Myofascial cupping is a modern adaptation of the ancient Chinese art of cupping therapy. By creating a suction or vacuum, cupping therapy is used to release rigid soft tissue, drain excess fluids and toxins, loosen adhesions, and lift connective tissue, while bringing blood flow to stagnant skin and muscles. Cupping has a sedating effect on the nervous system, and many people find it profoundly relaxing. Massage cupping is a gentle, non-invasive way to soften muscle tissue so that more specific massage techniques can be comfortably applied. Cupping is generally not painful. Some people who suffer from chronic muscle disorders may feel minimal discomfort and should mention it immediately so adjustments can be made. Many people report that muscle tension and tenderness continues to improve many hours after the session is completed.
Cupping Massage Treatments and ‘Sha’ (Circular Bruising)
Cupping massage has a very similar effect on the muscles as a deep tissue massage. The pulling force of the suction places a specific stretch on the muscle, and when massaged with a cup, elongates the muscles and breaks down adhesions in the tissue. In areas of tissue dysfunction, this technique may occasionally leave a temporary mark, called “sha“. Sha resembles a bruise, but is not painful. Traditional Chinese medicine regards the appearance of sha as an indication that toxins and stagnation are being pulled to the surface of the body, restoring healthy qi and blood flow. Sha marks usually last 3-7 days, or more if a client is sick, sedentary, under severe stress, or has had a severe trauma in the area. Over a series of treatments, the marks will lighten and disappear faster as stagnation in the area clears.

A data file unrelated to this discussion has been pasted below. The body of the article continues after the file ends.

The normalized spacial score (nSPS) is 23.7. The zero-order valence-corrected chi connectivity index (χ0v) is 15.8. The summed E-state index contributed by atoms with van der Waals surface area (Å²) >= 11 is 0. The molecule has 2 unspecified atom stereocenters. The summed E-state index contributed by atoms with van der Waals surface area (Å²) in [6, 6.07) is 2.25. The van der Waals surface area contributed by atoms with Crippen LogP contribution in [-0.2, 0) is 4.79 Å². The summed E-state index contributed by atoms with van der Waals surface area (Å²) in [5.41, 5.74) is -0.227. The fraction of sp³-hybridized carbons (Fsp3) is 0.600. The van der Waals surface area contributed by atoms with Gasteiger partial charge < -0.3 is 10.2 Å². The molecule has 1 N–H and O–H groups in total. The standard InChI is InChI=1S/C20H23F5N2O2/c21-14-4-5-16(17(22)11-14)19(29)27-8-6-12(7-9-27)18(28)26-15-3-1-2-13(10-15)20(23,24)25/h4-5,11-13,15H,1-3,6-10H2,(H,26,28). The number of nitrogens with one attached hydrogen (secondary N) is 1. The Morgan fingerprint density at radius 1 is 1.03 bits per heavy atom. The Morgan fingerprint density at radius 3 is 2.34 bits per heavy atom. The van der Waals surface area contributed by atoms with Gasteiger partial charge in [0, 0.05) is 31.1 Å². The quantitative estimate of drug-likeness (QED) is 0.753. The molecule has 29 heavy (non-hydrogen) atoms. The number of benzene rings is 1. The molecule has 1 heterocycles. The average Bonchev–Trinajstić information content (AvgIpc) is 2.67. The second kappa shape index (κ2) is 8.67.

Why Myofascial Cupping?
Cupping is particularly useful for those patients who find their muscles constantly tight/tense and find it very difficult to obtain any release or long term results. Cupping has been known to treat headaches, frozen shoulder, rotator cuff injury, low back pain, sciatica, pulled groin, knee pain, patella femoral syndrome, restless leg syndrome, torticollis, and trigger point pain. It can also release tension in the IT bands, glutes, hamstrings, and quads.
Overall, myofascial cupping is designed to…
- Stimulate the lymphatic system
- Increase blood flow to the muscles and skin
- Loosen adhesions in the myofascial tissue and muscle tissue. (The increase in circulation to the tissue allows for faster elimination of pain causing substances.)
- When treating specific health conditions, 30 minutes per week for 4 weeks is often recommended. If more treatments are required, 30 minutes every two weeks or 30 minutes on a monthly frequency are recommended.
- From a proactive standpoint, alternating between myofascial cupping and therapeutic treatments on a monthly frequency is highly recommended.
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